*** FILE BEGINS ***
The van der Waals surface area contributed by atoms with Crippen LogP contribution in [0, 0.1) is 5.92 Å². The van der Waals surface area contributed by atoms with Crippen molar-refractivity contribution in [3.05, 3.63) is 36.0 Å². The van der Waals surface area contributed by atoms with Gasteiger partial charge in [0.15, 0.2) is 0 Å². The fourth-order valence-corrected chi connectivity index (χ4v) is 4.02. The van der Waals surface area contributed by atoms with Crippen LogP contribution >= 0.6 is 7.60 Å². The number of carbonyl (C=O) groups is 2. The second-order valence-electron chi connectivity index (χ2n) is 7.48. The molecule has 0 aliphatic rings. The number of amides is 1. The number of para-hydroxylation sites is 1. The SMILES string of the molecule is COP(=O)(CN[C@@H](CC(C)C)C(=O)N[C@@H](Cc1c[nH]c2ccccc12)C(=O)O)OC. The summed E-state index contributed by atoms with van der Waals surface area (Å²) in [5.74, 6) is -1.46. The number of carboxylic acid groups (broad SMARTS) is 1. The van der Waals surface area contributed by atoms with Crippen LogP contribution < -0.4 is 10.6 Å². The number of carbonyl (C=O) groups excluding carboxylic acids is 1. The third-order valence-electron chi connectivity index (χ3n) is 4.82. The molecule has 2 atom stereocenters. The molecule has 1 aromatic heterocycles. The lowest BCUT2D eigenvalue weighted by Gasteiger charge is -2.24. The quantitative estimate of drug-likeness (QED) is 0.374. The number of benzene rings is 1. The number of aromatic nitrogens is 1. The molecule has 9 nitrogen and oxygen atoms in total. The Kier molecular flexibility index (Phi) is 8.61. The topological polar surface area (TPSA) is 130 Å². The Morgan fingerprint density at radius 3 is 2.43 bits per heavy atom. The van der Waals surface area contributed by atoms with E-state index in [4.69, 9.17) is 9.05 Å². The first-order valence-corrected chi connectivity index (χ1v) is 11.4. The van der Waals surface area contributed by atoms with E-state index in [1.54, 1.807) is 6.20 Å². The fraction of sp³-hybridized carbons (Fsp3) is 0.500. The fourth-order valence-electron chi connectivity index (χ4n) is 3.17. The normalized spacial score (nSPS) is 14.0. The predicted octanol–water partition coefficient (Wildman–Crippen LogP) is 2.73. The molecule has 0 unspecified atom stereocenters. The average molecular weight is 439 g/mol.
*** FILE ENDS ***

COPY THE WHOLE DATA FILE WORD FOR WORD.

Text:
The van der Waals surface area contributed by atoms with Crippen LogP contribution in [0, 0.1) is 5.92 Å². The van der Waals surface area contributed by atoms with Crippen molar-refractivity contribution in [3.05, 3.63) is 36.0 Å². The van der Waals surface area contributed by atoms with Gasteiger partial charge in [0.15, 0.2) is 0 Å². The fourth-order valence-corrected chi connectivity index (χ4v) is 4.02. The van der Waals surface area contributed by atoms with Crippen LogP contribution >= 0.6 is 7.60 Å². The number of carbonyl (C=O) groups is 2. The second-order valence-electron chi connectivity index (χ2n) is 7.48. The molecule has 0 aliphatic rings. The number of amides is 1. The number of para-hydroxylation sites is 1. The SMILES string of the molecule is COP(=O)(CN[C@@H](CC(C)C)C(=O)N[C@@H](Cc1c[nH]c2ccccc12)C(=O)O)OC. The summed E-state index contributed by atoms with van der Waals surface area (Å²) in [5.74, 6) is -1.46. The number of carboxylic acid groups (broad SMARTS) is 1. The van der Waals surface area contributed by atoms with Crippen LogP contribution < -0.4 is 10.6 Å². The number of carbonyl (C=O) groups excluding carboxylic acids is 1. The third-order valence-electron chi connectivity index (χ3n) is 4.82. The molecule has 2 atom stereocenters. The molecule has 1 aromatic heterocycles. The lowest BCUT2D eigenvalue weighted by Gasteiger charge is -2.24. The quantitative estimate of drug-likeness (QED) is 0.374. The number of benzene rings is 1. The number of aromatic nitrogens is 1. The molecule has 9 nitrogen and oxygen atoms in total. The Kier molecular flexibility index (Phi) is 8.61. The topological polar surface area (TPSA) is 130 Å². The Morgan fingerprint density at radius 3 is 2.43 bits per heavy atom. The van der Waals surface area contributed by atoms with E-state index in [4.69, 9.17) is 9.05 Å². The first-order valence-corrected chi connectivity index (χ1v) is 11.4. The van der Waals surface area contributed by atoms with E-state index in [1.54, 1.807) is 6.20 Å². The fraction of sp³-hybridized carbons (Fsp3) is 0.500. The fourth-order valence-electron chi connectivity index (χ4n) is 3.17. The normalized spacial score (nSPS) is 14.0. The predicted octanol–water partition coefficient (Wildman–Crippen LogP) is 2.73. The molecule has 0 unspecified atom stereocenters. The average molecular weight is 439 g/mol.